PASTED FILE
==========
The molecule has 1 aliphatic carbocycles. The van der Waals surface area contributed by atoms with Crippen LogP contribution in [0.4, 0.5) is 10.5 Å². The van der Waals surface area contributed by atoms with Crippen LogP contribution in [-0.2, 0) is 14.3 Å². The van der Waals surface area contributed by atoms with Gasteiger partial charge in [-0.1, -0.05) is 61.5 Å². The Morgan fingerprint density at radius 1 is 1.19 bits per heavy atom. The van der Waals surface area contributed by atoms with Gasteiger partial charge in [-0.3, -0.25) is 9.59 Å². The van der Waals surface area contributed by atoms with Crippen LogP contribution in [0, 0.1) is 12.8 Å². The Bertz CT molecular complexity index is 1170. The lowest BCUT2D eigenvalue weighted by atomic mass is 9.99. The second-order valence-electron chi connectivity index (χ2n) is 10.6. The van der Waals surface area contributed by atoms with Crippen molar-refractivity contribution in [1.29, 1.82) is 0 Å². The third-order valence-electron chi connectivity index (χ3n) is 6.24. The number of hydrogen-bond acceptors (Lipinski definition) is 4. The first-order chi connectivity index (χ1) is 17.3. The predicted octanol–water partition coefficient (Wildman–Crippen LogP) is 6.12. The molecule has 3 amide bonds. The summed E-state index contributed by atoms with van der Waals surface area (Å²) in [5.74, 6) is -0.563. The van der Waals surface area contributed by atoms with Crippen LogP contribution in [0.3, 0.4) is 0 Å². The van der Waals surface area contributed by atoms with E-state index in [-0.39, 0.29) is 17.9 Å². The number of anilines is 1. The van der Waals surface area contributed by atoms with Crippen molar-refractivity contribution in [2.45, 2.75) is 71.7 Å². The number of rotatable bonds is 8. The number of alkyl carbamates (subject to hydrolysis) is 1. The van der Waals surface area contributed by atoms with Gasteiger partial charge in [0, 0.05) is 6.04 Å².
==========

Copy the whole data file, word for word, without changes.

The molecule has 1 aliphatic carbocycles. The van der Waals surface area contributed by atoms with Crippen LogP contribution in [0.4, 0.5) is 10.5 Å². The van der Waals surface area contributed by atoms with Crippen LogP contribution in [-0.2, 0) is 14.3 Å². The van der Waals surface area contributed by atoms with Gasteiger partial charge in [-0.1, -0.05) is 61.5 Å². The Morgan fingerprint density at radius 1 is 1.19 bits per heavy atom. The van der Waals surface area contributed by atoms with Gasteiger partial charge in [-0.3, -0.25) is 9.59 Å². The van der Waals surface area contributed by atoms with Crippen LogP contribution in [0, 0.1) is 12.8 Å². The Bertz CT molecular complexity index is 1170. The lowest BCUT2D eigenvalue weighted by atomic mass is 9.99. The second-order valence-electron chi connectivity index (χ2n) is 10.6. The van der Waals surface area contributed by atoms with Crippen molar-refractivity contribution in [1.29, 1.82) is 0 Å². The third-order valence-electron chi connectivity index (χ3n) is 6.24. The number of hydrogen-bond acceptors (Lipinski definition) is 4. The first-order chi connectivity index (χ1) is 17.3. The predicted octanol–water partition coefficient (Wildman–Crippen LogP) is 6.12. The molecule has 3 amide bonds. The summed E-state index contributed by atoms with van der Waals surface area (Å²) in [5.74, 6) is -0.563. The van der Waals surface area contributed by atoms with Crippen LogP contribution in [0.3, 0.4) is 0 Å². The van der Waals surface area contributed by atoms with E-state index in [-0.39, 0.29) is 17.9 Å². The number of anilines is 1. The van der Waals surface area contributed by atoms with Crippen molar-refractivity contribution in [2.45, 2.75) is 71.7 Å². The number of rotatable bonds is 8. The number of alkyl carbamates (subject to hydrolysis) is 1. The van der Waals surface area contributed by atoms with Gasteiger partial charge in [0, 0.05) is 6.04 Å².